Ice-cold lemonade costs more

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As my kids would laughingly tell you, I am an easy mark for a roadside lemonade stand. A couple of kids holding a homemade sign will ensure that I will stop and buy a cup, no matter the price. While talking to the parent at a recent stop, she jokingly suggested that they should charge extra for ice since it was so hot that day. While I laughed at the suggestion, it’s not too far from a revealing truth.

In the August edition of “Co-op Concerns,” I asked a question that the lemonade stand example just might help us answer. I asked how many businesses would pay you to not buy the product they sell. None, right? Well, your cooperative does this every single day by offering incentives for energy-efficiency improvements — things like adding insulation to your home or buying new heating and air-conditioning systems.

So why would the co-op do that? Let’s go back to the roadside stand to find out. To provide cold lemonade for sale, you only need three ingredients: cups, lemonade and ice. Cups and lemonade can survive the Tennessee summer heat without any significant problem. But the ice won’t last very long — particularly if the stand is out in the sun. The ice will melt! So the cost of your supplies could increase due to the time of the year, the weather and even that particular day’s cloud cover. You are going to need differing amounts of ice to ensure you have enough to make the drinks cold because you can’t control how much of one of your key ingredients you use.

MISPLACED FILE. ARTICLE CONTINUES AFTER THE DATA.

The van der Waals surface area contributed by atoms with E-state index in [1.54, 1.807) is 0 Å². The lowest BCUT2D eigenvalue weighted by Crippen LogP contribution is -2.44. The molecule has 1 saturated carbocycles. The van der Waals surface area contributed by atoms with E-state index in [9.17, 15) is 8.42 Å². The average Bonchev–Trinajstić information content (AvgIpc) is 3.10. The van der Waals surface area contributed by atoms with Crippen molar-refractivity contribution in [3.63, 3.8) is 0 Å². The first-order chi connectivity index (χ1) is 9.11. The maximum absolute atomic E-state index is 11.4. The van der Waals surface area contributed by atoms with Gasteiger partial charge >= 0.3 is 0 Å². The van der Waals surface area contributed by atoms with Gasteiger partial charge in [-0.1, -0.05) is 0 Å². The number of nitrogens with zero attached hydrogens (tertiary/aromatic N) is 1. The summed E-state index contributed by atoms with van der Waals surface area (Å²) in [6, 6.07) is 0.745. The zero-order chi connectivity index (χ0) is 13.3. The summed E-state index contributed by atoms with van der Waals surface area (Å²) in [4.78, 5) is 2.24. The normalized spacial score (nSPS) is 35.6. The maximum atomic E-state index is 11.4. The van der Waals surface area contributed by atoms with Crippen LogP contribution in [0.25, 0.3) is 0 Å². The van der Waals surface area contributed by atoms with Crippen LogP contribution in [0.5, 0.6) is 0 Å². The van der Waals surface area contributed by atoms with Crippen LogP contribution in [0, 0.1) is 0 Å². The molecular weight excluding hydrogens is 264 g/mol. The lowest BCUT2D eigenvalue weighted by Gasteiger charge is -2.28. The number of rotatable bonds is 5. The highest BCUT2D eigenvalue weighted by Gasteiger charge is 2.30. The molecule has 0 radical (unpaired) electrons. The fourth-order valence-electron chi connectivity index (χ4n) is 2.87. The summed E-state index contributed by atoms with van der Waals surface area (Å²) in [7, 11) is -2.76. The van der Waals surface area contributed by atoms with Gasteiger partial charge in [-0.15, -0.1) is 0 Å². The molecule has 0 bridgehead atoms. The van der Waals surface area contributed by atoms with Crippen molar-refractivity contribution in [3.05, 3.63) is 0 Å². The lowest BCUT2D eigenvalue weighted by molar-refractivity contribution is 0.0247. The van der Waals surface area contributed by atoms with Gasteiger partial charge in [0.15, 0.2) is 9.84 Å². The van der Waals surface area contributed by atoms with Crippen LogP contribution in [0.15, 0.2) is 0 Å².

Should the stand charge more on days when it costs more to supply the extra ice? If the actual amount of a variable cost like the ice is small, then it is unlikely you would change the price. But what if the cost of ice became more expensive than the entire cup of lemonade?

The cost of providing power to your home or business has numerous similar costs that are variable in nature. The cost to supply power can differ based on the total amount of power required at any given time, the price of fuels like coal or natural gas, the weather, the second-by-second availability of renewable energy (which in and of itself is typically dependent upon weather) and even equipment failures caused by critters like squirrels and snakes.

These costs change in a real-time basis, causing wild swings in the cost of producing electricity. But you likely pay the same rate for electricity no matter what. That is why it makes sense for your co-op to pay for energy-efficiency and demand-response programs. When power demand is at its highest — like on the hottest afternoon of the summer — the incremental cost of power is also at its highest. If those costs can be reduced slightly by decreased use of electricity, everybody wins because the cooperative doesn’t need to make up the difference by increasing rates — a move that will apply to all members, all the time.

Think of it this way: If ice were really expensive and my kids knew you were going to buy lemonade from their stand every single day, maybe it would make sense for them to give you a reusable, insulated cup instead of ice. That just might reduce the cost of the lemonade for everybody else, too. Isn’t that a good thing? Your co-op thinks so because it exists to empower our communities in many ways. When you save money on your electric bill, perhaps you will have a few extra dollars to spend at the local hardware store or farmers market. Maybe you will even have enough left over to buy some lemonade from a child’s roadside stand.


About Author

Mike Knotts

Mike Knotts is the vice president of government affairs for the Tennessee Electric Cooperative Association. He is responsible for communicating with the Tennessee General Assembly as well as Tennessee’s U.S. senators and representatives in Congress to ensure the interests of electric cooperatives are understood and protected. He began his career working in government affairs with the Tennessee Valley Authority, has operated his own consulting business where he managed political campaigns, and spent two years as District Director on the staff of a United States Congressman. In 2008, Mike received a Presidential Appointment and served on the staff of the United States Department of Health and Human Services.

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